As the Federal Data Center Optimization Initiative (FDCOI) comes to an end, US government officials claimed that it saved $5.8 billion over 12 years.
In that time period, some 6,000 data centers were closed - although that is based on a very broad definition, which includes server rooms and single-server environments.
In the newly proposed Federal Data Center Enhancement Act of 2022 (more on that here), Sens. Jacky Rosen, D-Nev., John Cornyn, R-Texas, and Gary Peters, D-Mich. claim that the previous program saved $5.8bn by closing thousands of facilities.
The FDCOI is authorized under the National Defense Authorization Act for Fiscal Year 2015, and is set to expire in Fiscal 2022. The new FDCEA would rework it, shifting the focus to secure data centers and a move to the cloud.
The US Federal data center consolidation effort dates back to 2011, when the government set ambitious targets to rein in its infrastructure overspend.
The program has been repeatedly delayed, had the definition of a data center reworked, and expanded in scope as new facilities were discovered nestled in the bowels of different agencies. Not all of those agencies cooperated with the program, arguing that their facilities were more useful than program operators said.
Here's where things get tricky: Because of the changing definition of a data center between the Office of Management and Budget and the Government Accountability Office, as well as individual agencies, tracking closures is flawed.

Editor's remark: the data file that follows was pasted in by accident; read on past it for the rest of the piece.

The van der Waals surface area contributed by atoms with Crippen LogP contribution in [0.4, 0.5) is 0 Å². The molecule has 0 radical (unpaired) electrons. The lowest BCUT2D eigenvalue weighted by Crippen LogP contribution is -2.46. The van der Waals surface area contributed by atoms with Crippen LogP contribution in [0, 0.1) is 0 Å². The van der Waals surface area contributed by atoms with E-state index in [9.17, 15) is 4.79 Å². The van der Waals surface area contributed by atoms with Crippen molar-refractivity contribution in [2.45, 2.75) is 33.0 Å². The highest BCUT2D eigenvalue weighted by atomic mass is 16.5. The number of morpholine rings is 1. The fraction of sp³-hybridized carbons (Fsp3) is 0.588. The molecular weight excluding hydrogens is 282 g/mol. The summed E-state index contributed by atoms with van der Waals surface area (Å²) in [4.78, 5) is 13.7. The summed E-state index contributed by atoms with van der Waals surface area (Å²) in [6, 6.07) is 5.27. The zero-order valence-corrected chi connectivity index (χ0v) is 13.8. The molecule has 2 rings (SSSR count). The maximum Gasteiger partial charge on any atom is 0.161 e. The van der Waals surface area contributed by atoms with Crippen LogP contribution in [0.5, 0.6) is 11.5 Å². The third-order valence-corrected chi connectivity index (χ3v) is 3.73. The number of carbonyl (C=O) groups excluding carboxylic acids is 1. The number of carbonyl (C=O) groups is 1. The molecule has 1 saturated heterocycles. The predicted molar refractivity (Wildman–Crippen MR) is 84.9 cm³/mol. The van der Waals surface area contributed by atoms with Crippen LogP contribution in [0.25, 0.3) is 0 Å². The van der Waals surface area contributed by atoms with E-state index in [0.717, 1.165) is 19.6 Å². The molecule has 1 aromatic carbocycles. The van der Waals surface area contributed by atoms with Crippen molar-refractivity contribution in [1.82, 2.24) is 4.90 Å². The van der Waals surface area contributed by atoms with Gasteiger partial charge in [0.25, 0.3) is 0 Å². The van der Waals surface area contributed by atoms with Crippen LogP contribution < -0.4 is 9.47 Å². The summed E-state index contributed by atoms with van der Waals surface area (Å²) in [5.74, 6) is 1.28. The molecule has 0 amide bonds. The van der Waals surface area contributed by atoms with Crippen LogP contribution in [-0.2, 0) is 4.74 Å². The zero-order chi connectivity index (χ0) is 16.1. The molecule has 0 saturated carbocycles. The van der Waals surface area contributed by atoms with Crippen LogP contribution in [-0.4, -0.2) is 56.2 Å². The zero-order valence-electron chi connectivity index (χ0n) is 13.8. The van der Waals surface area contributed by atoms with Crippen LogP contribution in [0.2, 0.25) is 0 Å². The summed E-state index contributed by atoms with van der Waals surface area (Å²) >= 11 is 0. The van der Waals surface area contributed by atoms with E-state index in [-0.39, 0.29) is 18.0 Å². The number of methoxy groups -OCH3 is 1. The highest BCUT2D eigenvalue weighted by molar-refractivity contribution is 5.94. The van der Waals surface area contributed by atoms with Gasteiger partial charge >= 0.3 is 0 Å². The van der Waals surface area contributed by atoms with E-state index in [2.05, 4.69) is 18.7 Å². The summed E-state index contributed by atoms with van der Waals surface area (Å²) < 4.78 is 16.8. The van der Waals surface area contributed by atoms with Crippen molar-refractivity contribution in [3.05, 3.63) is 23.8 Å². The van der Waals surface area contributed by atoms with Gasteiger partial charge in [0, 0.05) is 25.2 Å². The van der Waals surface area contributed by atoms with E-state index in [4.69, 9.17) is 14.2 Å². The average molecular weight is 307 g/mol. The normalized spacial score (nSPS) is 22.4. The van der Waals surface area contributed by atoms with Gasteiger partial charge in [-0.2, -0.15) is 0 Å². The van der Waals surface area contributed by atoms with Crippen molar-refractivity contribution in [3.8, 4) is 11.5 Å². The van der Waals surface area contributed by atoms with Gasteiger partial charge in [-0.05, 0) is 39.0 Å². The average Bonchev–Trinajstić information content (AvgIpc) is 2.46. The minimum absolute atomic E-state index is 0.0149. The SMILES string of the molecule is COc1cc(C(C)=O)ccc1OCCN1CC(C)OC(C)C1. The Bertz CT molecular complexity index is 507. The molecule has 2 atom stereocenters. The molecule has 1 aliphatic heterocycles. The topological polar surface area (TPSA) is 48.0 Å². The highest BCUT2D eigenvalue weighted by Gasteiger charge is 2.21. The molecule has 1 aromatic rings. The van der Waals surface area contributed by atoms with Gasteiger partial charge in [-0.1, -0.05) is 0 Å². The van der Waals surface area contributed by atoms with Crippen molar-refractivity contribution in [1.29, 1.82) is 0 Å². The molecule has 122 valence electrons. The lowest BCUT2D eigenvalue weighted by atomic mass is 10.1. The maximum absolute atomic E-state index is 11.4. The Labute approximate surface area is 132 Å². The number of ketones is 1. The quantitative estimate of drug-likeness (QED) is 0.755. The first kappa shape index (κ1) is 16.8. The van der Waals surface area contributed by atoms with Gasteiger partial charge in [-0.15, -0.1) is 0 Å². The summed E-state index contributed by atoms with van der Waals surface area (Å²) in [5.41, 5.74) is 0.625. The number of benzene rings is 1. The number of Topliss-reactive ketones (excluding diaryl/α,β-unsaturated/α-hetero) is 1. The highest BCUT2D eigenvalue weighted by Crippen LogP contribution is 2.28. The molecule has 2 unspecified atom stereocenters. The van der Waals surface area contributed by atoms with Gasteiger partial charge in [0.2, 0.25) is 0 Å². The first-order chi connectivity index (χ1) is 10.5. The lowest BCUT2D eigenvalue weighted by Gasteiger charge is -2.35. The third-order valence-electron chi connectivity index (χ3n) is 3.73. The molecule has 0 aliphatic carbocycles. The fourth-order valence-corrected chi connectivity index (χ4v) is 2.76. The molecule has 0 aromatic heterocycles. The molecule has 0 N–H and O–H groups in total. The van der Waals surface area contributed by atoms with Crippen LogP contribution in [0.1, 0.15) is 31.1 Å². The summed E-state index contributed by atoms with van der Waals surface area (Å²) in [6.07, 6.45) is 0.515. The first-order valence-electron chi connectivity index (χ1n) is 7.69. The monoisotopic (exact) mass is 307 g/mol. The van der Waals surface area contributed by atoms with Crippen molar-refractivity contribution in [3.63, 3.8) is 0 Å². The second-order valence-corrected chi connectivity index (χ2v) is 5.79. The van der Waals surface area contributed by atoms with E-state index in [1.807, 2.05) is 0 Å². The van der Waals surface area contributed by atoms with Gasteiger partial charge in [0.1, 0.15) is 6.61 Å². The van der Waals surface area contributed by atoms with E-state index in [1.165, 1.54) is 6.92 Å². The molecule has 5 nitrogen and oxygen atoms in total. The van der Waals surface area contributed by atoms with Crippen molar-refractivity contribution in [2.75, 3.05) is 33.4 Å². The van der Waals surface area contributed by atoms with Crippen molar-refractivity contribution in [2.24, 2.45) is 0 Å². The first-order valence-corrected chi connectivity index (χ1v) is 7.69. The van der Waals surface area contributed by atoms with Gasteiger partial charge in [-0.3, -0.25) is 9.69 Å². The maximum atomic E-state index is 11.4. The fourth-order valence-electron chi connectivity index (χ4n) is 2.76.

In fact, the GAO's definition of data centers put it ahead of the Senators' claims - the GAO said some 6,250 data centers were closed by 2019.
Equally, the OMB - which used its definition to say there were 4,500 fewer facilities in existence than the GAO counted - last year claimed that closing data centers saved the US government some $6.24bn.
It is not clear which definition the senators used to reach their figures, if any - DCD has contacted them for clarification.
However, due to decades of poor accounting practices, and a constant fight over definitions, the true number of facilities closed and the savings gained will probably never be known.
As of this March, the OMB said that agencies still had work to do closing data centers and optimizing what they have, but warned that the 'low hanging fruit' had already been plucked.